Industrial hemp has a long history of being grown all over the world – including in America.
But federal law in 1937 effectively stopped production of the crop, which was used in a variety of ways, including to make rope.
Times, however, are changing, and last year Illinois passed a law, signed into law by then-Gov. Bruce Rauner, which lifted the restrictions on growing hemp in the state.
Of course, that doesn’t mean people will be seeing fields of hemp around Ogle County or Illinois anytime soon.
Bill Bodine, associate director of state legislation for the Illinois Farm Bureau, said the state is currently working on the rules to be used to secure a license to grow hemp in the state. He stressed that those who want to grow hemp in Illinois must have a license to do so from the Illinois Department of Agriculture.
“There is considerable interest right now,” he said of growing hemp.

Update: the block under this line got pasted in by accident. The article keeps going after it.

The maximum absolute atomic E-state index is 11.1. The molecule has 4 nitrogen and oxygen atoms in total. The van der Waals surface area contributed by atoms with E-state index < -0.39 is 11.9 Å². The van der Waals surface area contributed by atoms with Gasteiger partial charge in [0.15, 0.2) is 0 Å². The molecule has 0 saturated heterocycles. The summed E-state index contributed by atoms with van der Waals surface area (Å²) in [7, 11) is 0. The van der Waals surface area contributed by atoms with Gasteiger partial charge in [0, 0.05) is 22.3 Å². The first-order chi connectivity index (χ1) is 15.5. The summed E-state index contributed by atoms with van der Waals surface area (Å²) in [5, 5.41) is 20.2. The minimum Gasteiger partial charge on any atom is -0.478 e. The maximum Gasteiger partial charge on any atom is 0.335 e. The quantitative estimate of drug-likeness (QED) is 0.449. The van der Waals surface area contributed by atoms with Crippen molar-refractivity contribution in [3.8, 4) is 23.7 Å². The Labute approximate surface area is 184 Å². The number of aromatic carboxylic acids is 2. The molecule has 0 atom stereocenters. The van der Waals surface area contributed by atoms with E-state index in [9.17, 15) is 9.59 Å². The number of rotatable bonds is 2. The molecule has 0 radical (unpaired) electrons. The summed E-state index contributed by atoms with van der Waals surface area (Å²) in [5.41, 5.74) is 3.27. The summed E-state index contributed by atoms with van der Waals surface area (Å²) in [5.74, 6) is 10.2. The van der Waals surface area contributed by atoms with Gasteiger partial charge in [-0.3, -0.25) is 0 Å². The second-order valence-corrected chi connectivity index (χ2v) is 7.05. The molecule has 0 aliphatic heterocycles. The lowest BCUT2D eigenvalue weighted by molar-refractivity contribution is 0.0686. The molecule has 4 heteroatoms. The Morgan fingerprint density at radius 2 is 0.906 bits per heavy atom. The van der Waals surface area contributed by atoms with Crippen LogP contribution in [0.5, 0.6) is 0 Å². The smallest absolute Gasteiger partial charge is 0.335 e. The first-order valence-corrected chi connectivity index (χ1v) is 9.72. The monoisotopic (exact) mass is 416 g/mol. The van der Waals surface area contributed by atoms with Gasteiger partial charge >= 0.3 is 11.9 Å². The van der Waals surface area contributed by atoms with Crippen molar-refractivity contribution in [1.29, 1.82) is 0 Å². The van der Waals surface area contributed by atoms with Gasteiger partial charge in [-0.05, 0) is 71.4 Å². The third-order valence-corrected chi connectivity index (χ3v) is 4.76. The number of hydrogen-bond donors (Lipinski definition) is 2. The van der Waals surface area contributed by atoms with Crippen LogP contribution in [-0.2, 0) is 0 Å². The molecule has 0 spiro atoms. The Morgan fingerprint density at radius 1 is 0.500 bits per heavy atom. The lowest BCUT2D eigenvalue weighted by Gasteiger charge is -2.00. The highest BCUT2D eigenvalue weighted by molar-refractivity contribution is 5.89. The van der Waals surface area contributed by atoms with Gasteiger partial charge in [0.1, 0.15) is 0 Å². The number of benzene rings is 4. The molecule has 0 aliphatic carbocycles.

He said hemp was grown in Illinois before World War II, and the state could again be a good place to grow the crop. But he said the current market is “in its infancy,” and will take some time to develop.
How did a crop that has been grown for thousands of years get such a bad reputation? That is down to its cousin, marijuana. Marijuana contains high levels of THC, or tetrahydrocannabinol, which is the chemical that causes the psychological effects of marijuana.
Hemp naturally has a much lower THC level. And by law, it has to have a low level in order to be grown, Bodine said.
“Industrial hemp has extremely low levels of THC,” he said. “It is not something you can get intoxicated off.”
But it is something that can be used in a variety of products. Bodine said it can be used as a grain and pressed into oil for food products. It can be grown as fiber, which was a popular early use. As a fiber, it can be used in textiles, or even as a substitute for cardboard.
“It’s a very good fiber product,” he said.
It can also be processed into CDB oil, which many people believe can help with a variety of ailments.
The state Farm Bureau has long been a supporter of industrial hemp, Bodine said, and was glad to see the legislation signed into law.
It could take months for the licensing process to be sorted out, but once it does it will only be a matter of time before farmers across Illinois look at adding hemp to their acreage.